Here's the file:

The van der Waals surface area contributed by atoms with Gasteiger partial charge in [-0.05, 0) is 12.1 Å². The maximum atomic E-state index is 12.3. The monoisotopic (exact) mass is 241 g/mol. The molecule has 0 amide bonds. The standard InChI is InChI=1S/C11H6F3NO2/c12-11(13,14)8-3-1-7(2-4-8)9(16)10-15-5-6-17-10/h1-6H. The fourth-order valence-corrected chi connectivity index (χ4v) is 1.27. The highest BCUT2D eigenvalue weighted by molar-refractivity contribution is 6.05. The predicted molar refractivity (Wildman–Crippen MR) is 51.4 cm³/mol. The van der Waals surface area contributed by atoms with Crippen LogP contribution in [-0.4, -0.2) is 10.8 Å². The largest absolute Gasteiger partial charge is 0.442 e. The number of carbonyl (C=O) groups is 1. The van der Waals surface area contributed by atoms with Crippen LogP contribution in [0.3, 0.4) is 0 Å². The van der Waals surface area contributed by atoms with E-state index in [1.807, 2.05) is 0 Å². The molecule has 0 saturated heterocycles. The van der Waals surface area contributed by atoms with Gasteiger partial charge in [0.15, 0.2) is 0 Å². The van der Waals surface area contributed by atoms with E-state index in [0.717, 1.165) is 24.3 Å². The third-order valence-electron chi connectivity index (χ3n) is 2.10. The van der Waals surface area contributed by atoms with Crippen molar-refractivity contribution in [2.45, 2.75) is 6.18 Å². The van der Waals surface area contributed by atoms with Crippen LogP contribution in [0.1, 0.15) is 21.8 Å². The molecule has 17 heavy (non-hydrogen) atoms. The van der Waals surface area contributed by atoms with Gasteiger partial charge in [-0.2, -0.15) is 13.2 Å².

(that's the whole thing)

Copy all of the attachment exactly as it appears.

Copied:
The van der Waals surface area contributed by atoms with Gasteiger partial charge in [-0.05, 0) is 12.1 Å². The maximum atomic E-state index is 12.3. The monoisotopic (exact) mass is 241 g/mol. The molecule has 0 amide bonds. The standard InChI is InChI=1S/C11H6F3NO2/c12-11(13,14)8-3-1-7(2-4-8)9(16)10-15-5-6-17-10/h1-6H. The fourth-order valence-corrected chi connectivity index (χ4v) is 1.27. The highest BCUT2D eigenvalue weighted by molar-refractivity contribution is 6.05. The predicted molar refractivity (Wildman–Crippen MR) is 51.4 cm³/mol. The van der Waals surface area contributed by atoms with Crippen LogP contribution in [-0.4, -0.2) is 10.8 Å². The largest absolute Gasteiger partial charge is 0.442 e. The number of carbonyl (C=O) groups is 1. The van der Waals surface area contributed by atoms with Crippen LogP contribution in [0.3, 0.4) is 0 Å². The van der Waals surface area contributed by atoms with E-state index in [1.807, 2.05) is 0 Å². The molecule has 0 saturated heterocycles. The van der Waals surface area contributed by atoms with Gasteiger partial charge in [0.15, 0.2) is 0 Å². The van der Waals surface area contributed by atoms with E-state index in [0.717, 1.165) is 24.3 Å². The third-order valence-electron chi connectivity index (χ3n) is 2.10. The van der Waals surface area contributed by atoms with Crippen molar-refractivity contribution in [2.45, 2.75) is 6.18 Å². The van der Waals surface area contributed by atoms with Crippen LogP contribution in [0.1, 0.15) is 21.8 Å². The molecule has 17 heavy (non-hydrogen) atoms. The van der Waals surface area contributed by atoms with Gasteiger partial charge in [-0.2, -0.15) is 13.2 Å².